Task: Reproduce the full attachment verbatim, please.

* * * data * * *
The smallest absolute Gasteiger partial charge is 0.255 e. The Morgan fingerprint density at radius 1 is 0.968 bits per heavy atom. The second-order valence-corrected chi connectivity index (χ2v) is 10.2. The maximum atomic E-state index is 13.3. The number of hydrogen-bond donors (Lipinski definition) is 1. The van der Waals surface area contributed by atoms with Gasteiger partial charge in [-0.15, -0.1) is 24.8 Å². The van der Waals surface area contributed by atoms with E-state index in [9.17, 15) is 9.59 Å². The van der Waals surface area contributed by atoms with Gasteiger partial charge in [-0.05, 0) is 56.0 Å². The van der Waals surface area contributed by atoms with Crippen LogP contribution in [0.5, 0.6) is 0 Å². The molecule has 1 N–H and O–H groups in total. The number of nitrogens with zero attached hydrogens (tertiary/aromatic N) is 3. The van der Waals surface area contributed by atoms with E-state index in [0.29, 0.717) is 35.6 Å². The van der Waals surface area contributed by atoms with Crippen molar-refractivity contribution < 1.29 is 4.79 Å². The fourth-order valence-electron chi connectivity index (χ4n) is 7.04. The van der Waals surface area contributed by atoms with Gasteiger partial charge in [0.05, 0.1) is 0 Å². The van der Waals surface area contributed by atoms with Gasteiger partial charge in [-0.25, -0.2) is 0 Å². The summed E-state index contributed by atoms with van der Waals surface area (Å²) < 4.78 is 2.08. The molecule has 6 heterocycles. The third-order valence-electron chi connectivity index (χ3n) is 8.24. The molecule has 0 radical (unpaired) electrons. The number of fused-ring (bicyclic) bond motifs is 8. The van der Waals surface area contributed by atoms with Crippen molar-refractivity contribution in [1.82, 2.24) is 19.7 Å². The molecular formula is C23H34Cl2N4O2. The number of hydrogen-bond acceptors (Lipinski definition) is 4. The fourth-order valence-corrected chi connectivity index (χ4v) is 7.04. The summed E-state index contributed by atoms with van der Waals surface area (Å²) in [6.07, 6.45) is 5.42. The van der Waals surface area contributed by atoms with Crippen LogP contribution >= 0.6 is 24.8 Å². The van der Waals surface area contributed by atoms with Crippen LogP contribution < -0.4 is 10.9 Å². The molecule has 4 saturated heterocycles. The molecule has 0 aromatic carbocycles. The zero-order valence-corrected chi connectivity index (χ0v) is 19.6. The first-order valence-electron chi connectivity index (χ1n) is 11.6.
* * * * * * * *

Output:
The smallest absolute Gasteiger partial charge is 0.255 e. The Morgan fingerprint density at radius 1 is 0.968 bits per heavy atom. The second-order valence-corrected chi connectivity index (χ2v) is 10.2. The maximum atomic E-state index is 13.3. The number of hydrogen-bond donors (Lipinski definition) is 1. The van der Waals surface area contributed by atoms with Gasteiger partial charge in [-0.15, -0.1) is 24.8 Å². The van der Waals surface area contributed by atoms with E-state index in [9.17, 15) is 9.59 Å². The van der Waals surface area contributed by atoms with Gasteiger partial charge in [-0.05, 0) is 56.0 Å². The van der Waals surface area contributed by atoms with Crippen LogP contribution in [0.5, 0.6) is 0 Å². The molecule has 1 N–H and O–H groups in total. The number of nitrogens with zero attached hydrogens (tertiary/aromatic N) is 3. The van der Waals surface area contributed by atoms with E-state index in [0.29, 0.717) is 35.6 Å². The van der Waals surface area contributed by atoms with Crippen molar-refractivity contribution < 1.29 is 4.79 Å². The fourth-order valence-electron chi connectivity index (χ4n) is 7.04. The van der Waals surface area contributed by atoms with Gasteiger partial charge in [0.05, 0.1) is 0 Å². The van der Waals surface area contributed by atoms with Gasteiger partial charge in [-0.25, -0.2) is 0 Å². The summed E-state index contributed by atoms with van der Waals surface area (Å²) < 4.78 is 2.08. The molecule has 6 heterocycles. The third-order valence-electron chi connectivity index (χ3n) is 8.24. The molecule has 0 radical (unpaired) electrons. The number of fused-ring (bicyclic) bond motifs is 8. The van der Waals surface area contributed by atoms with Crippen molar-refractivity contribution in [1.82, 2.24) is 19.7 Å². The molecular formula is C23H34Cl2N4O2. The number of hydrogen-bond acceptors (Lipinski definition) is 4. The fourth-order valence-corrected chi connectivity index (χ4v) is 7.04. The summed E-state index contributed by atoms with van der Waals surface area (Å²) in [6.07, 6.45) is 5.42. The van der Waals surface area contributed by atoms with Crippen LogP contribution >= 0.6 is 24.8 Å². The van der Waals surface area contributed by atoms with Crippen LogP contribution < -0.4 is 10.9 Å². The molecule has 4 saturated heterocycles. The molecule has 0 aromatic carbocycles. The zero-order valence-corrected chi connectivity index (χ0v) is 19.6. The first-order valence-electron chi connectivity index (χ1n) is 11.6.